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Lecture

PHL lecture, feb. 28.doc

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Department
Philosophy
Course
PHL100Y1
Professor
Peter King
Semester
Winter

Description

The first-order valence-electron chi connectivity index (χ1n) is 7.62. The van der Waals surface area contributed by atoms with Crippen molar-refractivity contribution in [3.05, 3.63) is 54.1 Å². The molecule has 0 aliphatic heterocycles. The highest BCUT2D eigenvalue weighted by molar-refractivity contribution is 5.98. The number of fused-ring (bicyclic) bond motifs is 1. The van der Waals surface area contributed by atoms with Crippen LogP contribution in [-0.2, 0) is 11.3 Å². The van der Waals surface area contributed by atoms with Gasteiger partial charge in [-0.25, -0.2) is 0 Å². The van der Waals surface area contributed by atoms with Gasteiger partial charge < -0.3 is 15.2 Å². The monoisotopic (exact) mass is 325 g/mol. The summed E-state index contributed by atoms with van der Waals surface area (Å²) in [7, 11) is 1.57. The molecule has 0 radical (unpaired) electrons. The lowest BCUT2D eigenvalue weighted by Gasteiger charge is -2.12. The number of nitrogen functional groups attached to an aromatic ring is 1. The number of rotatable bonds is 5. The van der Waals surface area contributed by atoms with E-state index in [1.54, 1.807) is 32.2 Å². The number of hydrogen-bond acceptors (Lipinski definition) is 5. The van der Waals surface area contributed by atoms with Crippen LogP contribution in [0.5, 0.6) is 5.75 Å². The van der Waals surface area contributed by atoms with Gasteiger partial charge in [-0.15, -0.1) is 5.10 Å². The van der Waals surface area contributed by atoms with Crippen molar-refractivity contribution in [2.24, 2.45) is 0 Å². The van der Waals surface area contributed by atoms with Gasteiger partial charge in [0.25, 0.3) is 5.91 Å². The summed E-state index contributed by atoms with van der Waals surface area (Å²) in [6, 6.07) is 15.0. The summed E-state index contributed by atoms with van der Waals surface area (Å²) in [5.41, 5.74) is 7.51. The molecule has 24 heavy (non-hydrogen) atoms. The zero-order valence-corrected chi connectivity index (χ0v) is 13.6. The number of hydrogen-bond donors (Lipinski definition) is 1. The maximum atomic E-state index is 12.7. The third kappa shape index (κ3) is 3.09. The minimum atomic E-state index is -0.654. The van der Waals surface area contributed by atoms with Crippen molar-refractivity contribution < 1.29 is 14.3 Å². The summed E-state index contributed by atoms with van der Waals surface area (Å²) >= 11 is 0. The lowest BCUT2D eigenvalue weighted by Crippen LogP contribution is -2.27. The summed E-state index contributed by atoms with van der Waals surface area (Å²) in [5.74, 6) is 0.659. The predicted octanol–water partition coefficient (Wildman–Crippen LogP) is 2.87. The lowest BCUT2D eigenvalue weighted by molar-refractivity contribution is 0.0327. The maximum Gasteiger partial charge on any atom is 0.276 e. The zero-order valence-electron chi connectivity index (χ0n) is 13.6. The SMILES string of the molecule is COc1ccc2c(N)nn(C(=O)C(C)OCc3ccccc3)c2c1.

Nietzsche: The Lessons of History • Writings a matter of style: aphorisms, multiple voices, short paragraphs, ringing challenges, asides, apostrophe, wit. o Less a matter of careful argument than a series of insights, which add up to an alternative way of looking at a subject • Invents a new philosophical methodology which he calls ‘genealogy’ o History of concepts o Notes that concepts have a history, one that can be tracked not least by language  In particular the discipline of known as philology  Preface 3: what in fact is the origin of our good and evil? … Fortunately I learned early on to distinguish theological from moral prejudice and no longer sought the origin of evil behind the world. A little historical philological schooling, combined with an innate sense of discrimination in all psychological questions, soon transformed my problem into a different one: under what conditions did man invent those value judgments good and evil? And what value do they themselves have? • Nietzsche wants to read as calling for a historical, even psychological, study. He describes the project in Preface 6: o We need a critique of moral values, for once, the value of these values must itself be called into question-and for this we need a knowledge of the conditions and circumstances out of which they have grown, under which they have developed and shifted… knowledge of a kind that has neither existed up until now or even been desired. • New methodology is (a) historical, (b) naturalistic, and (c) deflationary. o Third has to do with something peculiar to moral concepts, namely that they exercise their power over us to the extent we take them as given, as unquestioned, and once they are no longer seen that way they lose their power  Notion of divine right • If there are no gods, or if political power is seen as something that comes from those who are ruled (rather than above), this notion will have no hold on us at all-and to raise the possibility is to cause it to lose its hold • What Nietzsche hopes to do with morality as a whole • A kind of moral relativist o Be careful o Thinks that human beings have come to adopt p
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